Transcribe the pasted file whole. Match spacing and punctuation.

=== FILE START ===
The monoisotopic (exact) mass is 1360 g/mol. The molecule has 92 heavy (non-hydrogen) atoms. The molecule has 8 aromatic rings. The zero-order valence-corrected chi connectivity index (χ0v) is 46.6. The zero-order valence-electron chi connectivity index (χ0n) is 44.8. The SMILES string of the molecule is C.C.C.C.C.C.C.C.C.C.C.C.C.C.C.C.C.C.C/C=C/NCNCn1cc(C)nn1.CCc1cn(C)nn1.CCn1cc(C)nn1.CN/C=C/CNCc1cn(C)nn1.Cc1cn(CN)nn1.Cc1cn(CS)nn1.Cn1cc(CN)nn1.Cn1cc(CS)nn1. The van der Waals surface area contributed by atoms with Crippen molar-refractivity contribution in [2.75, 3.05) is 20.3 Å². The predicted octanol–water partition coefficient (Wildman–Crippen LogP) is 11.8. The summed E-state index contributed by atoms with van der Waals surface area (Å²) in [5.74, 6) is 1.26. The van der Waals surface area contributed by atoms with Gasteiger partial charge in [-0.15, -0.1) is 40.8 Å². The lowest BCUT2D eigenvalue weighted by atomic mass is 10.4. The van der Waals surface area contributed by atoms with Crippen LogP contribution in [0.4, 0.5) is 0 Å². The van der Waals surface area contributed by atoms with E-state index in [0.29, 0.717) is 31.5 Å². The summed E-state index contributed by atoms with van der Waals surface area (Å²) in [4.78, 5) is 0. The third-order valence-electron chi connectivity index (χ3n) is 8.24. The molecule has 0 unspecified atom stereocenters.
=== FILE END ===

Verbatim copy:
The monoisotopic (exact) mass is 1360 g/mol. The molecule has 92 heavy (non-hydrogen) atoms. The molecule has 8 aromatic rings. The zero-order valence-corrected chi connectivity index (χ0v) is 46.6. The zero-order valence-electron chi connectivity index (χ0n) is 44.8. The SMILES string of the molecule is C.C.C.C.C.C.C.C.C.C.C.C.C.C.C.C.C.C.C/C=C/NCNCn1cc(C)nn1.CCc1cn(C)nn1.CCn1cc(C)nn1.CN/C=C/CNCc1cn(C)nn1.Cc1cn(CN)nn1.Cc1cn(CS)nn1.Cn1cc(CN)nn1.Cn1cc(CS)nn1. The van der Waals surface area contributed by atoms with Crippen molar-refractivity contribution in [2.75, 3.05) is 20.3 Å². The predicted octanol–water partition coefficient (Wildman–Crippen LogP) is 11.8. The summed E-state index contributed by atoms with van der Waals surface area (Å²) in [5.74, 6) is 1.26. The van der Waals surface area contributed by atoms with Gasteiger partial charge in [-0.15, -0.1) is 40.8 Å². The lowest BCUT2D eigenvalue weighted by atomic mass is 10.4. The van der Waals surface area contributed by atoms with Crippen LogP contribution in [0.4, 0.5) is 0 Å². The van der Waals surface area contributed by atoms with E-state index in [0.29, 0.717) is 31.5 Å². The summed E-state index contributed by atoms with van der Waals surface area (Å²) in [4.78, 5) is 0. The third-order valence-electron chi connectivity index (χ3n) is 8.24. The molecule has 0 unspecified atom stereocenters.